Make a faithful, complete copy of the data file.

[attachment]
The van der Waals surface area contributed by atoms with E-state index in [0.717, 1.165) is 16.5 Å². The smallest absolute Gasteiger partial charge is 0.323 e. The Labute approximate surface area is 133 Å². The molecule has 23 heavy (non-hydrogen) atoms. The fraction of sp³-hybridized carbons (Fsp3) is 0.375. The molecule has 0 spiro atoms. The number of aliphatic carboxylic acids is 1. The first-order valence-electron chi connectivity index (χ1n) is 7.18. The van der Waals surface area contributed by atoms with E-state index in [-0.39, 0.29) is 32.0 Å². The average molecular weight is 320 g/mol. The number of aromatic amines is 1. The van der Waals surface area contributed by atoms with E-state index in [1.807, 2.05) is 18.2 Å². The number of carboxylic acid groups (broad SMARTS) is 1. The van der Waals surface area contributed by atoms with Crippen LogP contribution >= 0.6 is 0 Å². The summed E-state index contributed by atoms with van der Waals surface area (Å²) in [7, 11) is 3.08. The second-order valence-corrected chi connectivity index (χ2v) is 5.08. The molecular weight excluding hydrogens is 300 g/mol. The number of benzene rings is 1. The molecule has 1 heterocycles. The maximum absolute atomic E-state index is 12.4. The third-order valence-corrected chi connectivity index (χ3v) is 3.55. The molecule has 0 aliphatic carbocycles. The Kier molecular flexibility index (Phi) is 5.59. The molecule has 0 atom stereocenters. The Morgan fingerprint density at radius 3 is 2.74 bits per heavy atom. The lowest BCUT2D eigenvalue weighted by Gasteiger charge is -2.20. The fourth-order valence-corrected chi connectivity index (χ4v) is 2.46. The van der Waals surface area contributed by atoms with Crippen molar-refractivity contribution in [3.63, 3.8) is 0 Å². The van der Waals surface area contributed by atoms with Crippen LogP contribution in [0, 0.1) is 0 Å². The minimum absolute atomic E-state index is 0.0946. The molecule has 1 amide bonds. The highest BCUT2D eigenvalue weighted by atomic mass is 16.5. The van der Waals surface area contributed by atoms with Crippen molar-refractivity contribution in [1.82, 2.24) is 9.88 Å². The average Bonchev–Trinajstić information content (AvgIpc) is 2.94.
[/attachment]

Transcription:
The van der Waals surface area contributed by atoms with E-state index in [0.717, 1.165) is 16.5 Å². The smallest absolute Gasteiger partial charge is 0.323 e. The Labute approximate surface area is 133 Å². The molecule has 23 heavy (non-hydrogen) atoms. The fraction of sp³-hybridized carbons (Fsp3) is 0.375. The molecule has 0 spiro atoms. The number of aliphatic carboxylic acids is 1. The first-order valence-electron chi connectivity index (χ1n) is 7.18. The van der Waals surface area contributed by atoms with E-state index in [-0.39, 0.29) is 32.0 Å². The average molecular weight is 320 g/mol. The number of aromatic amines is 1. The van der Waals surface area contributed by atoms with E-state index in [1.807, 2.05) is 18.2 Å². The number of carboxylic acid groups (broad SMARTS) is 1. The van der Waals surface area contributed by atoms with Crippen LogP contribution >= 0.6 is 0 Å². The summed E-state index contributed by atoms with van der Waals surface area (Å²) in [7, 11) is 3.08. The second-order valence-corrected chi connectivity index (χ2v) is 5.08. The molecular weight excluding hydrogens is 300 g/mol. The number of benzene rings is 1. The molecule has 1 heterocycles. The maximum absolute atomic E-state index is 12.4. The third-order valence-corrected chi connectivity index (χ3v) is 3.55. The molecule has 0 aliphatic carbocycles. The Kier molecular flexibility index (Phi) is 5.59. The molecule has 0 atom stereocenters. The Morgan fingerprint density at radius 3 is 2.74 bits per heavy atom. The lowest BCUT2D eigenvalue weighted by Gasteiger charge is -2.20. The fourth-order valence-corrected chi connectivity index (χ4v) is 2.46. The van der Waals surface area contributed by atoms with Crippen molar-refractivity contribution in [3.63, 3.8) is 0 Å². The van der Waals surface area contributed by atoms with Crippen LogP contribution in [0, 0.1) is 0 Å². The minimum absolute atomic E-state index is 0.0946. The molecule has 1 amide bonds. The highest BCUT2D eigenvalue weighted by atomic mass is 16.5. The van der Waals surface area contributed by atoms with Crippen molar-refractivity contribution in [1.82, 2.24) is 9.88 Å². The average Bonchev–Trinajstić information content (AvgIpc) is 2.94.